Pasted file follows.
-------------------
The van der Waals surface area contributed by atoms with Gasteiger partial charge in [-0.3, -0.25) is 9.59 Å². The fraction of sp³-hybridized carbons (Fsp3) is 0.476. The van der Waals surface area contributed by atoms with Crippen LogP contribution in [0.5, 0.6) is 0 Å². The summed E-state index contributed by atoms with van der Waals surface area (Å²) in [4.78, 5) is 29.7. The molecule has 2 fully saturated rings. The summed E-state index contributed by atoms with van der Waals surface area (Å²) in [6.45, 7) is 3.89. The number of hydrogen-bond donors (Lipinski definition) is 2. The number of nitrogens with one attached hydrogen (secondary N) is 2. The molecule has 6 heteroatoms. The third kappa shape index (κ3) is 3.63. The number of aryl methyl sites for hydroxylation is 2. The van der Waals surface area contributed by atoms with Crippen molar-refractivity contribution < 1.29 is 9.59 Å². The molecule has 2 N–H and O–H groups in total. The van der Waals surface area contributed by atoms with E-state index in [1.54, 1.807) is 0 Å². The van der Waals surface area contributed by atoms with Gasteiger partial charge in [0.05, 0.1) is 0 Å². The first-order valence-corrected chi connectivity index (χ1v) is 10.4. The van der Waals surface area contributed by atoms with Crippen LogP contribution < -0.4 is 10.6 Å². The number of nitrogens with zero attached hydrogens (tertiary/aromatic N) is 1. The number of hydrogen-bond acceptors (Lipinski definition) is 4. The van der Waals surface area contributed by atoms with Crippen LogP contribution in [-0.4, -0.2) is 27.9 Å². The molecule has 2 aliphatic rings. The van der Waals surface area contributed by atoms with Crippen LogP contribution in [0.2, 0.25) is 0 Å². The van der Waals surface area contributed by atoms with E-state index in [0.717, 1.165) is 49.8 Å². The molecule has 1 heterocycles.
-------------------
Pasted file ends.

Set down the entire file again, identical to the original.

The van der Waals surface area contributed by atoms with Gasteiger partial charge in [-0.3, -0.25) is 9.59 Å². The fraction of sp³-hybridized carbons (Fsp3) is 0.476. The van der Waals surface area contributed by atoms with Crippen LogP contribution in [0.5, 0.6) is 0 Å². The summed E-state index contributed by atoms with van der Waals surface area (Å²) in [4.78, 5) is 29.7. The molecule has 2 fully saturated rings. The summed E-state index contributed by atoms with van der Waals surface area (Å²) in [6.45, 7) is 3.89. The number of hydrogen-bond donors (Lipinski definition) is 2. The number of nitrogens with one attached hydrogen (secondary N) is 2. The molecule has 6 heteroatoms. The third kappa shape index (κ3) is 3.63. The number of aryl methyl sites for hydroxylation is 2. The van der Waals surface area contributed by atoms with Crippen molar-refractivity contribution < 1.29 is 9.59 Å². The molecule has 2 N–H and O–H groups in total. The van der Waals surface area contributed by atoms with E-state index in [1.54, 1.807) is 0 Å². The van der Waals surface area contributed by atoms with Gasteiger partial charge in [0.05, 0.1) is 0 Å². The first-order valence-corrected chi connectivity index (χ1v) is 10.4. The van der Waals surface area contributed by atoms with Crippen LogP contribution < -0.4 is 10.6 Å². The number of nitrogens with zero attached hydrogens (tertiary/aromatic N) is 1. The number of hydrogen-bond acceptors (Lipinski definition) is 4. The van der Waals surface area contributed by atoms with Crippen LogP contribution in [-0.4, -0.2) is 27.9 Å². The molecule has 2 aliphatic rings. The van der Waals surface area contributed by atoms with Crippen LogP contribution in [0.2, 0.25) is 0 Å². The van der Waals surface area contributed by atoms with E-state index in [0.717, 1.165) is 49.8 Å². The molecule has 1 heterocycles.